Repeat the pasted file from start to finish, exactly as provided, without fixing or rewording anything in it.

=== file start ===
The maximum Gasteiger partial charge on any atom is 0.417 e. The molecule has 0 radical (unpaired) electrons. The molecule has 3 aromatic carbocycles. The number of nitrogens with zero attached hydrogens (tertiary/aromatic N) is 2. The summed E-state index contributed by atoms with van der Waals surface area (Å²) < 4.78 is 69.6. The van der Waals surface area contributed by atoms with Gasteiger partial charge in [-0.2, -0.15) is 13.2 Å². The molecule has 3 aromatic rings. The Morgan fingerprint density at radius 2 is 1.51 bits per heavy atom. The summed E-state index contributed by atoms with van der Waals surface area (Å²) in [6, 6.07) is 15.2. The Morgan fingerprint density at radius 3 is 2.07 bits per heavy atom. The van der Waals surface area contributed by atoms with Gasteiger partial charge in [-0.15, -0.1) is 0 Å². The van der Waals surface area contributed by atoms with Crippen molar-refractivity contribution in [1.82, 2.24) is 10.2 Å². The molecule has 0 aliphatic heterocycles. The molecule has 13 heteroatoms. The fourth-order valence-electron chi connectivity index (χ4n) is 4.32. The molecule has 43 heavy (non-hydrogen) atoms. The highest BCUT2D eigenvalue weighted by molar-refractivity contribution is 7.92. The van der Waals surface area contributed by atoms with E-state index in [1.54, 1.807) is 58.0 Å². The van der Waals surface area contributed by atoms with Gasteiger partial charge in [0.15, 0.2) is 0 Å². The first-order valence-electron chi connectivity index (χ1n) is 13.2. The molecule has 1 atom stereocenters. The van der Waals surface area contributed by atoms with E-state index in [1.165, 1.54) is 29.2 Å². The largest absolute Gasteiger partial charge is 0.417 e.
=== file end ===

The maximum Gasteiger partial charge on any atom is 0.417 e. The molecule has 0 radical (unpaired) electrons. The molecule has 3 aromatic carbocycles. The number of nitrogens with zero attached hydrogens (tertiary/aromatic N) is 2. The summed E-state index contributed by atoms with van der Waals surface area (Å²) < 4.78 is 69.6. The van der Waals surface area contributed by atoms with Gasteiger partial charge in [-0.2, -0.15) is 13.2 Å². The molecule has 3 aromatic rings. The Morgan fingerprint density at radius 2 is 1.51 bits per heavy atom. The summed E-state index contributed by atoms with van der Waals surface area (Å²) in [6, 6.07) is 15.2. The Morgan fingerprint density at radius 3 is 2.07 bits per heavy atom. The van der Waals surface area contributed by atoms with Gasteiger partial charge in [-0.15, -0.1) is 0 Å². The van der Waals surface area contributed by atoms with Crippen molar-refractivity contribution in [1.82, 2.24) is 10.2 Å². The molecule has 0 aliphatic heterocycles. The molecule has 13 heteroatoms. The fourth-order valence-electron chi connectivity index (χ4n) is 4.32. The molecule has 43 heavy (non-hydrogen) atoms. The highest BCUT2D eigenvalue weighted by molar-refractivity contribution is 7.92. The van der Waals surface area contributed by atoms with E-state index in [1.54, 1.807) is 58.0 Å². The van der Waals surface area contributed by atoms with Gasteiger partial charge in [0.15, 0.2) is 0 Å². The first-order valence-electron chi connectivity index (χ1n) is 13.2. The molecule has 1 atom stereocenters. The van der Waals surface area contributed by atoms with E-state index in [1.165, 1.54) is 29.2 Å². The largest absolute Gasteiger partial charge is 0.417 e.